Every detail of the event consistently conveyed the theme.

The Importance of Movement

I also planned for the actual event’s functionality. It’s important to remember that, in event planning, the end result is never static. You want people to move consistently and freely, without bottlenecks or awkward areas.

To that end, we placed 5 round tables and 14 tall high boy cocktail tables strategically around the park. We also incorporated three separate bars, placed on three of the four “corners” of the circular Pocket Park. This kept traffic distributed throughout the area. And since we had placed the DJ in the middle of the event and the larger tables for seating along the side of the park that is the farthest from the entrance, people were encouraged to move around the consistent and central focal point.

Permits, Permits, Permits!

Outdoor parties are a much more tedious event to plan because of the many required city permits. These will include things such as a liquor license, a Parks and Recreations permit, noise permits, assembly permits, etc. You also have to coordinate with the city about trash pickups, closing off streets, and with the lawn maintenance company regarding tree trimming and mowing and watering of the lawn… or a request to refrain from doing so. In our case, because of our area’s poor drainage, we had to monitor the extent of the watering in order to ensure that the ground was adequately dried out ahead of time.

Be Flexible & Have Back-Up Plans

As Robert Burns said: “The best-laid plans of mice and men often go awry.” And that is the truth. There are always elements of any plan that will not play out as you intended. Plan to be surprised, but also prepared. And plan ahead, to the extent that you can, for tricky logistics and unexpected obstacles. We had our share.

First, the location of the event, in the park, proved to be a huge challenge for our caterer. It was just a little too far from the community clubhouse kitchen where they were preparing the food that would be passed throughout the evening. In order to accommodate their needs, we used two 10x10 tents and five 8-foot-long tables in order to create an outdoor prepping station. The prepared food was driven over from the clubhouse to the outdoor station for final assembly and serving.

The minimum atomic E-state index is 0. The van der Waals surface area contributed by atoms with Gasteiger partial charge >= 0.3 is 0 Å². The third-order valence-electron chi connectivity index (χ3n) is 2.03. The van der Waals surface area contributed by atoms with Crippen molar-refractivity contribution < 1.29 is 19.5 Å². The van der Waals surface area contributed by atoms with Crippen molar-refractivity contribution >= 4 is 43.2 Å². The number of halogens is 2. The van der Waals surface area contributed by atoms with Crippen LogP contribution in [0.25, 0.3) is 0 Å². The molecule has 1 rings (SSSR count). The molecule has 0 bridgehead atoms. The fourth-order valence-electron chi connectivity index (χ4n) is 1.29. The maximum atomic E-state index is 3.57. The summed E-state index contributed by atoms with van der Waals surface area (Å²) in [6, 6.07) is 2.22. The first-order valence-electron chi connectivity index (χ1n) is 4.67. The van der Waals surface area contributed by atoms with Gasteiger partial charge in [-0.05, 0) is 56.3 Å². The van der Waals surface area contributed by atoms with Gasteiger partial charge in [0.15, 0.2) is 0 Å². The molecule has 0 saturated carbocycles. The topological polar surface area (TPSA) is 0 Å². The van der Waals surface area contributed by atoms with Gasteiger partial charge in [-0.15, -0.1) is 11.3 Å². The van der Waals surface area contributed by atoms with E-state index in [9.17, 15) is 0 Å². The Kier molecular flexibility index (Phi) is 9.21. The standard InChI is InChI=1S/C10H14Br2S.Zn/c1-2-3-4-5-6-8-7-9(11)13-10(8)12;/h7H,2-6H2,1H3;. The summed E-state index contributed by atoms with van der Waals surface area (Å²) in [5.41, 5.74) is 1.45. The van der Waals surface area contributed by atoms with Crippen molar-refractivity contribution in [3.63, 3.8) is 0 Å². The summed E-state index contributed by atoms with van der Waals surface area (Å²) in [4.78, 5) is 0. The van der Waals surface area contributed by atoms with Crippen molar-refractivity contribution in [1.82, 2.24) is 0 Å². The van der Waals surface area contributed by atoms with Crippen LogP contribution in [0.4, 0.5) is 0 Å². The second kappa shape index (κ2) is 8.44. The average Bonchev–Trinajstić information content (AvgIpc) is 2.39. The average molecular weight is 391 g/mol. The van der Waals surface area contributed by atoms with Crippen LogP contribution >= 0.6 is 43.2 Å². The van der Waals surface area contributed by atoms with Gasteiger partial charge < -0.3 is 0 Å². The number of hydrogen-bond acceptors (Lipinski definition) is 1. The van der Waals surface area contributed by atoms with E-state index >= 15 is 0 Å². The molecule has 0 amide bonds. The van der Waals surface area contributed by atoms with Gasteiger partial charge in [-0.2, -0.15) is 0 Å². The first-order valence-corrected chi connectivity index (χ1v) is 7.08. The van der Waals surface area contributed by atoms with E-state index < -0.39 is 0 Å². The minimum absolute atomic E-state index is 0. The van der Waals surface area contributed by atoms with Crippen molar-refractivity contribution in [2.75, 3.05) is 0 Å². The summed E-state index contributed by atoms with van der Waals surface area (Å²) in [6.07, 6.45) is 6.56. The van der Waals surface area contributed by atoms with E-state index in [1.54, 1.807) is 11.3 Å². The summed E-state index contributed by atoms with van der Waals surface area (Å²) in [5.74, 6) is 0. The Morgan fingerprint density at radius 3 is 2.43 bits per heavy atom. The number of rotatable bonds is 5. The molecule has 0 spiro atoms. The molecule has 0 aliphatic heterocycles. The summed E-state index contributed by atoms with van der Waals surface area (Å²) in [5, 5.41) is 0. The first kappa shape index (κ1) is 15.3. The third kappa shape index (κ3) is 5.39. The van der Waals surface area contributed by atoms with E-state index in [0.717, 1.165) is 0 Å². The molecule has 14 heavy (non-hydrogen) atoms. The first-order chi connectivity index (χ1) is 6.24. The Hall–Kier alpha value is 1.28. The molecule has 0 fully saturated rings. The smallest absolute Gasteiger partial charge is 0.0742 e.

Second, weather is always an unknown when planning an outdoor that you were not planning originally to tent. In our case, it rained consistently for two weeks prior to the planned date of the party. As I mentioned before, our pocket park has a significant problem with flooding. When we reached the week before the party and local meteorologists were still forecasting that Hurricane Michael was headed our way, we felt it was best to reschedule the party for three weeks later. Granted, the hurricane ended up being nothing more than a significant storm in our areas on an alternate trajectory. However, at the time, we couldn’t take the risk. If you are planning an outdoor event, plan ahead by asking your vendors at the onset about “Acts of God” clauses in your contract and any potential fees associated with a change in date. This can be a costly problem.

And third, four days before the event, we realized that our loaned 10x20 tent was missing eight of its main pieces. It was a stressful race to find and purchase another one that would be available before the day of the event. And in the end, the replacement tent still didn’t arrive until the start of the party, rendering it useless for that event. Thank goodness another vendor was able to provide us with two 10x10 tents at the last minute (the day of the event). 

Fortunately, I had already spent months ordering and gathering all of the other necessary accessories and decor for the party. Because of this, these items were all in place ahead of schedule and I was able to address the other emergencies as they arose.

Order is Imperative

For an event to come together, all of the different elements have to arrive in a certain order. Our DJ worked independently from us and was the first to arrive and began his setup around 11:30am, as well as getting volunteers to help put up the banner on one of the pergolas. The furniture rental vendor arrived next, actually ahead of schedule, which typically does not happen. Then the 10 casino tables. This was very important. Without the furniture, the caterer could not have set up and we could not have stocked and organized the three bars. The caterer arrived last, approximately 3 hours before the party.

While all of our vendors were wonderful, any event is easier to plan and manage if you can maintain as few vendors as possible.